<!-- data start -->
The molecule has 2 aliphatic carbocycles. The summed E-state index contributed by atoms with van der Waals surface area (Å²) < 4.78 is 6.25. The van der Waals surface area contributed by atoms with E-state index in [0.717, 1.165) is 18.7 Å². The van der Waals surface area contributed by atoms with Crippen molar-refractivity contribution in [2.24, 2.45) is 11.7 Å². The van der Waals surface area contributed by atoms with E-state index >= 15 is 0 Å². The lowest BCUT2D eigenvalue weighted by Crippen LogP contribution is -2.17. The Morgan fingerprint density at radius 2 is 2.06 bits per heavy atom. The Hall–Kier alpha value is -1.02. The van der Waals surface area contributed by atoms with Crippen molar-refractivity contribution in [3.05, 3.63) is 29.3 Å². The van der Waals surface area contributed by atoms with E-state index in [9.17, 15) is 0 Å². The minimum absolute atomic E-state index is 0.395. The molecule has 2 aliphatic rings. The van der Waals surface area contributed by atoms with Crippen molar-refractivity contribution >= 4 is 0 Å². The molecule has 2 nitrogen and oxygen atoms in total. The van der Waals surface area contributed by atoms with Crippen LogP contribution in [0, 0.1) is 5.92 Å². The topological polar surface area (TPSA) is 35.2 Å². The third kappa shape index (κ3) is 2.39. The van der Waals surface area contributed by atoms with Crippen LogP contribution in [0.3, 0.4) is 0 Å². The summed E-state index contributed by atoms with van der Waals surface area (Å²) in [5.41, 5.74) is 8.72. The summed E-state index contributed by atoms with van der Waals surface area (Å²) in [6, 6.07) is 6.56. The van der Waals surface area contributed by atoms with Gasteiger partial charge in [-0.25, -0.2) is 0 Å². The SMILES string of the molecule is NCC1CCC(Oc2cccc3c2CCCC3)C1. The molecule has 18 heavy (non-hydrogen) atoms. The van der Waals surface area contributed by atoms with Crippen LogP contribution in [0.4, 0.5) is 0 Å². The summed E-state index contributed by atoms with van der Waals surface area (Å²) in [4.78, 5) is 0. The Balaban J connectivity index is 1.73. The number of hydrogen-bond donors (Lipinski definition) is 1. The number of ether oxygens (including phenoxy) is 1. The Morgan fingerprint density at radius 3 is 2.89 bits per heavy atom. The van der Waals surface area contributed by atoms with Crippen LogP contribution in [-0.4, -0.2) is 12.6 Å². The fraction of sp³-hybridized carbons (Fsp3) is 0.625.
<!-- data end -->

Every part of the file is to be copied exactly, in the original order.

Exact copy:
The molecule has 2 aliphatic carbocycles. The summed E-state index contributed by atoms with van der Waals surface area (Å²) < 4.78 is 6.25. The van der Waals surface area contributed by atoms with E-state index in [0.717, 1.165) is 18.7 Å². The van der Waals surface area contributed by atoms with Crippen molar-refractivity contribution in [2.24, 2.45) is 11.7 Å². The van der Waals surface area contributed by atoms with E-state index >= 15 is 0 Å². The lowest BCUT2D eigenvalue weighted by Crippen LogP contribution is -2.17. The Morgan fingerprint density at radius 2 is 2.06 bits per heavy atom. The Hall–Kier alpha value is -1.02. The van der Waals surface area contributed by atoms with Crippen molar-refractivity contribution in [3.05, 3.63) is 29.3 Å². The van der Waals surface area contributed by atoms with E-state index in [9.17, 15) is 0 Å². The minimum absolute atomic E-state index is 0.395. The molecule has 2 aliphatic rings. The van der Waals surface area contributed by atoms with Crippen molar-refractivity contribution >= 4 is 0 Å². The molecule has 2 nitrogen and oxygen atoms in total. The van der Waals surface area contributed by atoms with Crippen LogP contribution in [0, 0.1) is 5.92 Å². The topological polar surface area (TPSA) is 35.2 Å². The third kappa shape index (κ3) is 2.39. The van der Waals surface area contributed by atoms with Crippen LogP contribution in [0.3, 0.4) is 0 Å². The summed E-state index contributed by atoms with van der Waals surface area (Å²) in [5.41, 5.74) is 8.72. The summed E-state index contributed by atoms with van der Waals surface area (Å²) in [6, 6.07) is 6.56. The van der Waals surface area contributed by atoms with Gasteiger partial charge in [-0.25, -0.2) is 0 Å². The SMILES string of the molecule is NCC1CCC(Oc2cccc3c2CCCC3)C1. The molecule has 18 heavy (non-hydrogen) atoms. The van der Waals surface area contributed by atoms with Crippen LogP contribution in [0.4, 0.5) is 0 Å². The summed E-state index contributed by atoms with van der Waals surface area (Å²) in [4.78, 5) is 0. The Balaban J connectivity index is 1.73. The number of hydrogen-bond donors (Lipinski definition) is 1. The number of ether oxygens (including phenoxy) is 1. The Morgan fingerprint density at radius 3 is 2.89 bits per heavy atom. The van der Waals surface area contributed by atoms with Crippen LogP contribution in [-0.4, -0.2) is 12.6 Å². The fraction of sp³-hybridized carbons (Fsp3) is 0.625.